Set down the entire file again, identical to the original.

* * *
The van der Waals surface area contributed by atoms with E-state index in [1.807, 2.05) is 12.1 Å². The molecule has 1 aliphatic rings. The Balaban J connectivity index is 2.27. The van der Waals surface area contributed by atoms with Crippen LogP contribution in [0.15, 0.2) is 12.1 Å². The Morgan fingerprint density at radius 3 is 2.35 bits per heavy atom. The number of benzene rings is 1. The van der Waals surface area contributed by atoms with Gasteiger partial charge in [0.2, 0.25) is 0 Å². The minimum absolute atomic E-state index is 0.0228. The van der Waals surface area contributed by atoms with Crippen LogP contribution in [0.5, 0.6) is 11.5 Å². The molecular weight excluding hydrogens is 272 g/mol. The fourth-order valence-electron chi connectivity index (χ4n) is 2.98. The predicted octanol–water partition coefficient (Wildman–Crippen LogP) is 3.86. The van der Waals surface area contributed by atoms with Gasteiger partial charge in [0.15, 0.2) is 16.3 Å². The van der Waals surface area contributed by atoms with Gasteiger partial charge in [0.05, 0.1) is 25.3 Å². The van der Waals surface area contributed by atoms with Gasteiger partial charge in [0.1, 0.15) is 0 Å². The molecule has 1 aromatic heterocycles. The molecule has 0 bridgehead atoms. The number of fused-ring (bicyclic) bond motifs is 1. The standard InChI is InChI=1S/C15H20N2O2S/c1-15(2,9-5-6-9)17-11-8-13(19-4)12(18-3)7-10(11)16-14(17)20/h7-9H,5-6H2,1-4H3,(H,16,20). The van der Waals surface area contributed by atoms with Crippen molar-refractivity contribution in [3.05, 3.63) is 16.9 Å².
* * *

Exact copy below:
The van der Waals surface area contributed by atoms with E-state index in [1.807, 2.05) is 12.1 Å². The molecule has 1 aliphatic rings. The Balaban J connectivity index is 2.27. The van der Waals surface area contributed by atoms with Crippen LogP contribution in [0.15, 0.2) is 12.1 Å². The Morgan fingerprint density at radius 3 is 2.35 bits per heavy atom. The number of benzene rings is 1. The van der Waals surface area contributed by atoms with Gasteiger partial charge in [0.2, 0.25) is 0 Å². The minimum absolute atomic E-state index is 0.0228. The van der Waals surface area contributed by atoms with Crippen LogP contribution in [0.5, 0.6) is 11.5 Å². The molecular weight excluding hydrogens is 272 g/mol. The fourth-order valence-electron chi connectivity index (χ4n) is 2.98. The predicted octanol–water partition coefficient (Wildman–Crippen LogP) is 3.86. The van der Waals surface area contributed by atoms with Gasteiger partial charge in [0.15, 0.2) is 16.3 Å². The van der Waals surface area contributed by atoms with Gasteiger partial charge in [0.05, 0.1) is 25.3 Å². The van der Waals surface area contributed by atoms with Gasteiger partial charge in [0.1, 0.15) is 0 Å². The molecule has 1 aromatic heterocycles. The molecule has 0 bridgehead atoms. The number of fused-ring (bicyclic) bond motifs is 1. The standard InChI is InChI=1S/C15H20N2O2S/c1-15(2,9-5-6-9)17-11-8-13(19-4)12(18-3)7-10(11)16-14(17)20/h7-9H,5-6H2,1-4H3,(H,16,20). The van der Waals surface area contributed by atoms with Crippen molar-refractivity contribution in [3.05, 3.63) is 16.9 Å².